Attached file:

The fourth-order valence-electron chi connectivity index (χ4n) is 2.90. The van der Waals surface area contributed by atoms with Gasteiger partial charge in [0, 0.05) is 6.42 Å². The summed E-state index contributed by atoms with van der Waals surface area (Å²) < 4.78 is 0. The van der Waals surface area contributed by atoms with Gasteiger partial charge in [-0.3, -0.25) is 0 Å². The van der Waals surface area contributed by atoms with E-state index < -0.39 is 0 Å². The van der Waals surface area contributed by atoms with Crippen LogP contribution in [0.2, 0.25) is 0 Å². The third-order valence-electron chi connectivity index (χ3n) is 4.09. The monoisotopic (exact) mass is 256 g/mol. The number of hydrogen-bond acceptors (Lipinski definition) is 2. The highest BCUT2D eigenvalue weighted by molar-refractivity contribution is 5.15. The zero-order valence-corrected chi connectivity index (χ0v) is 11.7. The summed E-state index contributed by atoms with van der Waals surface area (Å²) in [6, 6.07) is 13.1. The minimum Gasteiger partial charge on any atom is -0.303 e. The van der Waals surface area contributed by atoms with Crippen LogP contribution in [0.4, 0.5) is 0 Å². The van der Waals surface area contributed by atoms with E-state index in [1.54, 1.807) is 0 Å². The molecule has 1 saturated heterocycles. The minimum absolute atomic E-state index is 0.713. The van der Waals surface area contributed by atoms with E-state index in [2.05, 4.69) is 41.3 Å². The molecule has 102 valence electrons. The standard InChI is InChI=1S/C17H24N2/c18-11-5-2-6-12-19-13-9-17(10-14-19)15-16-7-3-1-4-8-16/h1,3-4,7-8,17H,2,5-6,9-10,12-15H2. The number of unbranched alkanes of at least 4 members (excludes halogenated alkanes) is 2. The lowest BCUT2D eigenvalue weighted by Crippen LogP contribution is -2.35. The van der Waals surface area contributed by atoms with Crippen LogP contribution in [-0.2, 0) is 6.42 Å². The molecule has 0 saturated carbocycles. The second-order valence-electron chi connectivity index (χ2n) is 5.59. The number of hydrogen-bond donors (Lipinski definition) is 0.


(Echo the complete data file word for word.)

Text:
The fourth-order valence-electron chi connectivity index (χ4n) is 2.90. The van der Waals surface area contributed by atoms with Gasteiger partial charge in [0, 0.05) is 6.42 Å². The summed E-state index contributed by atoms with van der Waals surface area (Å²) < 4.78 is 0. The van der Waals surface area contributed by atoms with Gasteiger partial charge in [-0.3, -0.25) is 0 Å². The van der Waals surface area contributed by atoms with E-state index < -0.39 is 0 Å². The van der Waals surface area contributed by atoms with Crippen LogP contribution in [0.2, 0.25) is 0 Å². The third-order valence-electron chi connectivity index (χ3n) is 4.09. The monoisotopic (exact) mass is 256 g/mol. The number of hydrogen-bond acceptors (Lipinski definition) is 2. The highest BCUT2D eigenvalue weighted by molar-refractivity contribution is 5.15. The zero-order valence-corrected chi connectivity index (χ0v) is 11.7. The summed E-state index contributed by atoms with van der Waals surface area (Å²) in [6, 6.07) is 13.1. The minimum Gasteiger partial charge on any atom is -0.303 e. The van der Waals surface area contributed by atoms with Crippen LogP contribution in [0.4, 0.5) is 0 Å². The van der Waals surface area contributed by atoms with E-state index in [1.54, 1.807) is 0 Å². The molecule has 1 saturated heterocycles. The minimum absolute atomic E-state index is 0.713. The van der Waals surface area contributed by atoms with E-state index in [2.05, 4.69) is 41.3 Å². The molecule has 102 valence electrons. The standard InChI is InChI=1S/C17H24N2/c18-11-5-2-6-12-19-13-9-17(10-14-19)15-16-7-3-1-4-8-16/h1,3-4,7-8,17H,2,5-6,9-10,12-15H2. The number of unbranched alkanes of at least 4 members (excludes halogenated alkanes) is 2. The lowest BCUT2D eigenvalue weighted by Crippen LogP contribution is -2.35. The van der Waals surface area contributed by atoms with Crippen LogP contribution in [-0.2, 0) is 6.42 Å². The molecule has 0 saturated carbocycles. The second-order valence-electron chi connectivity index (χ2n) is 5.59. The number of hydrogen-bond donors (Lipinski definition) is 0.